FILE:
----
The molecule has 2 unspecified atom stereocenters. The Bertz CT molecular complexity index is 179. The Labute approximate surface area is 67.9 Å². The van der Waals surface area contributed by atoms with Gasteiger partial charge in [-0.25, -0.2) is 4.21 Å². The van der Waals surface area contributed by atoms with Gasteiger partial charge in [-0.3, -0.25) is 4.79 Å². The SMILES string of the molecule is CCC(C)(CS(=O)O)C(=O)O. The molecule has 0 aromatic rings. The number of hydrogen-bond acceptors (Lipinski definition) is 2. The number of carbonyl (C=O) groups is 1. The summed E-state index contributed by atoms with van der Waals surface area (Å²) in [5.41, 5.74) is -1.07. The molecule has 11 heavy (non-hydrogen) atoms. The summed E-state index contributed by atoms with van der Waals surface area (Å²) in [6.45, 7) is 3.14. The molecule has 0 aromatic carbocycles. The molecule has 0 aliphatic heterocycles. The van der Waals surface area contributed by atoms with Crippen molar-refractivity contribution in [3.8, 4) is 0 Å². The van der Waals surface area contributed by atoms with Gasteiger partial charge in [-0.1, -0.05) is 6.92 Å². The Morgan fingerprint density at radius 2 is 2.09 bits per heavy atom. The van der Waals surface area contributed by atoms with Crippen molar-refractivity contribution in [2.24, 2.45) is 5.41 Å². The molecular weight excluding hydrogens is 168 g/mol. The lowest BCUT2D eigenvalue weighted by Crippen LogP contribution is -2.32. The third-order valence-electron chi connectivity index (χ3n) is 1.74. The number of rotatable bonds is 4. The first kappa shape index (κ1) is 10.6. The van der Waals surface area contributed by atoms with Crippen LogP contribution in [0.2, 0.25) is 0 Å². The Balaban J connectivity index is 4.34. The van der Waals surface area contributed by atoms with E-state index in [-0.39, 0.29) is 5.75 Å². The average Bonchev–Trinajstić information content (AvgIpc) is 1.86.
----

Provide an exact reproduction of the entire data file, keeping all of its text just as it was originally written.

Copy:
The molecule has 2 unspecified atom stereocenters. The Bertz CT molecular complexity index is 179. The Labute approximate surface area is 67.9 Å². The van der Waals surface area contributed by atoms with Gasteiger partial charge in [-0.25, -0.2) is 4.21 Å². The van der Waals surface area contributed by atoms with Gasteiger partial charge in [-0.3, -0.25) is 4.79 Å². The SMILES string of the molecule is CCC(C)(CS(=O)O)C(=O)O. The molecule has 0 aromatic rings. The number of hydrogen-bond acceptors (Lipinski definition) is 2. The number of carbonyl (C=O) groups is 1. The summed E-state index contributed by atoms with van der Waals surface area (Å²) in [5.41, 5.74) is -1.07. The molecule has 11 heavy (non-hydrogen) atoms. The summed E-state index contributed by atoms with van der Waals surface area (Å²) in [6.45, 7) is 3.14. The molecule has 0 aromatic carbocycles. The molecule has 0 aliphatic heterocycles. The van der Waals surface area contributed by atoms with Crippen molar-refractivity contribution in [3.8, 4) is 0 Å². The van der Waals surface area contributed by atoms with Gasteiger partial charge in [-0.1, -0.05) is 6.92 Å². The Morgan fingerprint density at radius 2 is 2.09 bits per heavy atom. The van der Waals surface area contributed by atoms with Crippen molar-refractivity contribution in [2.24, 2.45) is 5.41 Å². The molecular weight excluding hydrogens is 168 g/mol. The lowest BCUT2D eigenvalue weighted by Crippen LogP contribution is -2.32. The third-order valence-electron chi connectivity index (χ3n) is 1.74. The number of rotatable bonds is 4. The first kappa shape index (κ1) is 10.6. The van der Waals surface area contributed by atoms with Crippen LogP contribution in [0.2, 0.25) is 0 Å². The Balaban J connectivity index is 4.34. The van der Waals surface area contributed by atoms with E-state index in [-0.39, 0.29) is 5.75 Å². The average Bonchev–Trinajstić information content (AvgIpc) is 1.86.